Western Ballet is slated to perform “La Fille Mal GardéeR...

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Spiritual Life

Magazine

A yoga class a day keeps the stress away

A yoga class a day keeps the stress away


Van Houtte/Town Crier Yoga of Los Altos hosts a variety of classes, including Strong Flow Vinyasa, above, taught by Doron Hanoch. Yin Yoga instructor Janya Wongsopa guides a student in the practice, below.

It’s nearly 9 a.m. on a Monday mornin...

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Letters to the Editor

Negotiate UPC student increase

The increase of 20 additional students at the Union Presbyterian Church (UPC) at 858 University Ave. was denied in part due to traffic issues. The school’s approach to traffic mitigation is proper. The congestion at the intersection of University Avenue and El Monte Road during the morning commute hours is a problem. The striping project and installation of speed-limit signs keeps traffic in the proper lane. However, speeding continues to be a safety issue and striping has been ineffective in calming the traffic.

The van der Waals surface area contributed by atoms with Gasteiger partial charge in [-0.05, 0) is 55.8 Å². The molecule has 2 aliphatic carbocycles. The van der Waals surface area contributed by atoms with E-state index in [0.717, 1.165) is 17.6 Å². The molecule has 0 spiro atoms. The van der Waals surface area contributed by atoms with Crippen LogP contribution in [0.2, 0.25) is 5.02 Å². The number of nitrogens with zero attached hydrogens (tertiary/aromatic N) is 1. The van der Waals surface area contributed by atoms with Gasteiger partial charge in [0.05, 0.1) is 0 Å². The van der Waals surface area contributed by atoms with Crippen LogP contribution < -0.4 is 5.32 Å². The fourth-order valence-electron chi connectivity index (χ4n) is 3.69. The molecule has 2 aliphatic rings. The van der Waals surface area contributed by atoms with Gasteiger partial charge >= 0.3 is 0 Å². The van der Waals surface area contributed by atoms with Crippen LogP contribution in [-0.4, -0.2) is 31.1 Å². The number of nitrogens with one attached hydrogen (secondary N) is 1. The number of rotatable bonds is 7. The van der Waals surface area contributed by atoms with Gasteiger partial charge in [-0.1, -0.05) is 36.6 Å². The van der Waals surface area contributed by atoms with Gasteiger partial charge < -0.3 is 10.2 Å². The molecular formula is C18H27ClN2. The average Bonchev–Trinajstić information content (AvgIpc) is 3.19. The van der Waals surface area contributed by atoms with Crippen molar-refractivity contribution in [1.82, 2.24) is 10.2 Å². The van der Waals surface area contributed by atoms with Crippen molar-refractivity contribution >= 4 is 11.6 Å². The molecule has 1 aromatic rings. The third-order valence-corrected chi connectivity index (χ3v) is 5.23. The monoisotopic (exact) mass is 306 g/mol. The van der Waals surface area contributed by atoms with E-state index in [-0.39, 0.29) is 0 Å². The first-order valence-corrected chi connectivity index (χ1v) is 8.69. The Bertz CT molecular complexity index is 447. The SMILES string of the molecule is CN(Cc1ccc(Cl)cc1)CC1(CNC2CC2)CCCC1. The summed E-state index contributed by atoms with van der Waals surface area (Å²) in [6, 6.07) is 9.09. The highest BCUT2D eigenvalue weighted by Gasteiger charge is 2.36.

Val Carpenter’s suggestion that Bullis Charter School occupy the UPC site makes no sense. Adding 480 students to the church location would create unacceptable traffic gridlock at the University/El Monte intersection.

As a resident and church neighbor, this would not be tolerated. With periodic verification of the 120-student cap at UPC, a reasonable compromise can be achieved.

Richard Dessling

Los Altos

Charter should consider shift to magnet school

It is a good marketing strategy for Bullis Charter School to emphasize the character-building aspects of their program in full-page ads. However, I think they are missing a much more effective and relevant way to attract students and parents to their program. I suggest BCS become a magnet school for legal studies. They could tap into the expertise of the many lawyers they currently employ and the undoubtedly large number of Bullis Charter parents who are in the legal profession.